View Full Version : Weight and the fly

01-27-2007, 12:32 PM
Good day to all,

Can anyone shed some light on how to add weight to fly on the stream?

Thanks for your help


01-27-2007, 12:42 PM
I usually just add splitshot about 8" up from the fly as needed, that seems to work pretty well for me. However, i saw something the other day from the makers of gink, the dry fly floatant that works tremendously well, and it was called xink(?). Supposedly, it's just like a liquid/gel dry fly floatant, but it adds weight to the fly. I'm probably going to get some and try it out sometime, has anyone else had any experience with this stuff?

Byron Begley
01-27-2007, 07:53 PM
Hey guys,

My only experience with Xink is selling it. We sell almost none. It probably has a good application in some fishing situations but anglers around here don't use it. Gink, on the other hand sells like hotcakes. I use #6 split shot 6" to 8" up and if one doesn't get it down I use two or more.


01-27-2007, 08:01 PM
I've used Xinc or however it is spelled... *I think it is basically a wetting agent. *It doesn't add weight, but does get the fly off the surface immediately. *And it is permanent.

I don't think it would be a good substitute for split shot, but for wooly boogers, soft hackles, and unweighted nymphs, it does get them off the surface without the routine hard twitch sometimes required, especially when the fly had dried. *That might allow it to settle into the strike zone.

Make sure it is off your fingers before handling dry flies or strike indicator yarn. *It works on those, too.

Flat Fly n
01-27-2007, 11:46 PM
I have used the soft lead (really a cadmium or some other freakish material from the periodic chart) by Orvis or Loon for years. I like the Loon better though. In the winter I keep the canister in my shirt pocket to keep it warm and malleable, pinch some off, and then attach it to the tippet knot usually about 8" up from the fly. Just roll it in your fingers once on the knot to make it stay and cast correctly. Works for me, quick and simple and does not pinch the mono that could possibly weaken it.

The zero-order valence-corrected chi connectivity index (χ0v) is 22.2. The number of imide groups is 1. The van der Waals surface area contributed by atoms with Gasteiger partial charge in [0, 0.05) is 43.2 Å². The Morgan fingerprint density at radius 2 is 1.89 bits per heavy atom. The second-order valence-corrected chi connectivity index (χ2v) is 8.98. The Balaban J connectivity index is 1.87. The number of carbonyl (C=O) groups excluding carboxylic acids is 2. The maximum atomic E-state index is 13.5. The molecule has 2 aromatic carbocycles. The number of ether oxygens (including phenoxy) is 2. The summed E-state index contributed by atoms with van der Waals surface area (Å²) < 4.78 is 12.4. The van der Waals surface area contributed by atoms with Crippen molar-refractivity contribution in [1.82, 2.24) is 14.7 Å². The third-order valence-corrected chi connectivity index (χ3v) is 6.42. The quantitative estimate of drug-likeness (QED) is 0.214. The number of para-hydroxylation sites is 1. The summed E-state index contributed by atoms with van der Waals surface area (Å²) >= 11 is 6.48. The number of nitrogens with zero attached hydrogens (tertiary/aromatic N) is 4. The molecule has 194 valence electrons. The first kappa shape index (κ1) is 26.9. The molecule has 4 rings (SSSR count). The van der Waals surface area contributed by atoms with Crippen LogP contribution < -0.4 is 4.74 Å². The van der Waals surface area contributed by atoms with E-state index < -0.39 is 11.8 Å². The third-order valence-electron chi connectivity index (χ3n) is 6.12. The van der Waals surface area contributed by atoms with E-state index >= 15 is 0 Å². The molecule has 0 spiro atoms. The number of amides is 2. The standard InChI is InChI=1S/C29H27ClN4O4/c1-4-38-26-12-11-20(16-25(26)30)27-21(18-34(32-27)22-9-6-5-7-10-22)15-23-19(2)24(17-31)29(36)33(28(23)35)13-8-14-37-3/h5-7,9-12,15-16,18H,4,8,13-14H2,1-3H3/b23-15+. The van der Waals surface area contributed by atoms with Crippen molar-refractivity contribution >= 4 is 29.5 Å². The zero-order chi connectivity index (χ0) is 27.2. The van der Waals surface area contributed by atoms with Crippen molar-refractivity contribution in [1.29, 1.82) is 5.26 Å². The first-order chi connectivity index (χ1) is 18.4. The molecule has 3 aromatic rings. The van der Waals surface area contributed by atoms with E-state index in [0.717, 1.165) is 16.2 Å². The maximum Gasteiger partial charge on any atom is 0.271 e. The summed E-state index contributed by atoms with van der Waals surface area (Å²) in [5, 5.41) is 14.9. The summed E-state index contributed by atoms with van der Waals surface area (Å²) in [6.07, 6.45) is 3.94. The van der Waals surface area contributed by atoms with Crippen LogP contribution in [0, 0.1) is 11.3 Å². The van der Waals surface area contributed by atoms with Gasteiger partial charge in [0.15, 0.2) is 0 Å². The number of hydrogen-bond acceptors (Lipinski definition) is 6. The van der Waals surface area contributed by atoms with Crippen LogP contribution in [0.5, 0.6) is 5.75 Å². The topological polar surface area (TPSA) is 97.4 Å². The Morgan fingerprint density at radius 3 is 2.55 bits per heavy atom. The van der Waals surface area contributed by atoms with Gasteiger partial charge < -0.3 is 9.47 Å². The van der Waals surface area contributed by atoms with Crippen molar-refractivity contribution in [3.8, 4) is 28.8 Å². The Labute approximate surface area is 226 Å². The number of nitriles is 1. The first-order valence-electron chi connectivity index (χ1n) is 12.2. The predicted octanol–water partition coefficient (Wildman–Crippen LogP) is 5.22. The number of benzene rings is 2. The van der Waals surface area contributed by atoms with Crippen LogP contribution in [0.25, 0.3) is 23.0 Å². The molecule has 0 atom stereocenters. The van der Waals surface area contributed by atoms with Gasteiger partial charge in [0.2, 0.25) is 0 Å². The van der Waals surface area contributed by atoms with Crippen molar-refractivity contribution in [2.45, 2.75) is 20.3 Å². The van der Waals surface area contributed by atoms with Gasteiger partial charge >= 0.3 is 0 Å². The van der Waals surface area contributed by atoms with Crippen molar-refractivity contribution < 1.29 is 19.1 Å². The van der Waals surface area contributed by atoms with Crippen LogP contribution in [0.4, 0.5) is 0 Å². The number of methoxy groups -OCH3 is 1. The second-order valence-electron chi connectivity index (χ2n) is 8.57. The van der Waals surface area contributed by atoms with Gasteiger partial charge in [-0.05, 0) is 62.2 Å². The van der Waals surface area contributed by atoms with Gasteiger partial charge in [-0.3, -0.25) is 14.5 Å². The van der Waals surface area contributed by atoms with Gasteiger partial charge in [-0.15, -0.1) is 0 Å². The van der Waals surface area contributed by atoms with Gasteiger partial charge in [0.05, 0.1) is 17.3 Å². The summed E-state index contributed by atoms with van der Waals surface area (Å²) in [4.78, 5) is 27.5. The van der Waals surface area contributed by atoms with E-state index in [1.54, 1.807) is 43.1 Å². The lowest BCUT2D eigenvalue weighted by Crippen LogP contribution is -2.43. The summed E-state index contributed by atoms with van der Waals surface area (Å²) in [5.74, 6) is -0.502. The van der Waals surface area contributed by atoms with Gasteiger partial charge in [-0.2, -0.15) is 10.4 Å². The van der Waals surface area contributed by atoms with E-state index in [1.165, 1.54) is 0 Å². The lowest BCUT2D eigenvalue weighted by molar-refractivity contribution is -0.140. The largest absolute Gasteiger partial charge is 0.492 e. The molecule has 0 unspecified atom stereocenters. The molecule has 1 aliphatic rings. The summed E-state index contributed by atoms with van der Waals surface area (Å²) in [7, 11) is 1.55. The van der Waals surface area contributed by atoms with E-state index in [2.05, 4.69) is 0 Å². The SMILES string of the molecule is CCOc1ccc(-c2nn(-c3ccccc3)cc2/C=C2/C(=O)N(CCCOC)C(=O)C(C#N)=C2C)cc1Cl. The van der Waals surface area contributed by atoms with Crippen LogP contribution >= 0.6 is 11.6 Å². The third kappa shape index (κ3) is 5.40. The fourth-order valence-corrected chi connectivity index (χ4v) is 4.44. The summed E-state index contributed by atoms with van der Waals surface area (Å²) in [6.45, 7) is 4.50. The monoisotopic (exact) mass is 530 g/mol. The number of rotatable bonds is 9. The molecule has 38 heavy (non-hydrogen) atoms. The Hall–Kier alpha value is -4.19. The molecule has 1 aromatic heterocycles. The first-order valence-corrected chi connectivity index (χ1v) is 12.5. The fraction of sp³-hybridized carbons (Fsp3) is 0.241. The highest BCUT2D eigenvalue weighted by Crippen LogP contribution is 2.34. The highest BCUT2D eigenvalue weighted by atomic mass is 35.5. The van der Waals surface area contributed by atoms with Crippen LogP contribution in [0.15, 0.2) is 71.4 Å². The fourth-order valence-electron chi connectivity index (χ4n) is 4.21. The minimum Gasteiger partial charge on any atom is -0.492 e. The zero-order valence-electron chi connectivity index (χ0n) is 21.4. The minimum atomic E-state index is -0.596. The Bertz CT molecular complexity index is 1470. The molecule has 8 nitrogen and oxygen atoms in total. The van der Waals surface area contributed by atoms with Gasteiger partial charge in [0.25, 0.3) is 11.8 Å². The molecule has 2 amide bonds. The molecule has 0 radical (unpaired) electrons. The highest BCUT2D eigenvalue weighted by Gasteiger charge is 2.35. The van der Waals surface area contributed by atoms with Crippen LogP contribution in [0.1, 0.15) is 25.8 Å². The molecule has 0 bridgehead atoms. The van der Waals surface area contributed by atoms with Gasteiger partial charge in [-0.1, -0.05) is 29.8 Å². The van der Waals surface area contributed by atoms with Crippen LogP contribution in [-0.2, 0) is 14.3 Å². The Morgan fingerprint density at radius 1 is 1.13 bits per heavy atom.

Flat Fly'n

01-28-2007, 09:09 AM
^ Flat,

Do I understand that you only use about 8" of tippet when nymphing? Is that pretty common?


Flat Fly n
01-28-2007, 04:57 PM
If I am fishing fast water which requires weight, yes. If I vertically dead drift a nymph in slow moving crystal clear water,ie tailwaters, then no added weight, and a little bit longer tippet. Of course by tippet I mean the final/terminal piece of mono. I fish 12-15 long leaders/tippets on tailwaters and of course shorter one on mountain or big rivers/out west. BTW... I don't fish a nymph that is not weighted either with a bead or wraps of lead or both in combo.

"Put the lead on their head"

Flat Fly'n

01-28-2007, 06:34 PM

That is very useful info. Thanks!


01-29-2007, 10:02 AM
Thanks for all the tips on weight guys.

I will try them soon.


01-30-2007, 09:42 AM
I use Xinc. I like it for smaller flies, like midge pupae or small PT nymphs. I dont like adding shop above small nymps (18->) b/c I think it 'overpowers' the fly. The Xinc is some pretty neat stuff. Makes your fly sink like a rock. It claims on the bottle to be permanent, but Im not sure about that. Its really good if you're nymphing pools and dont want the splash of the shot. Its kinda hard to find it..I think I got mine at KMart. I was on a guide one day and he showed it to me and explained how to use it. Funny thing though, he didnt sell it in his shop, well until I pointed it out to him. :) I dont know how much you would use it in the mountains, I cant say I use it all [i]that[i] much but I used it late fall early winter this year.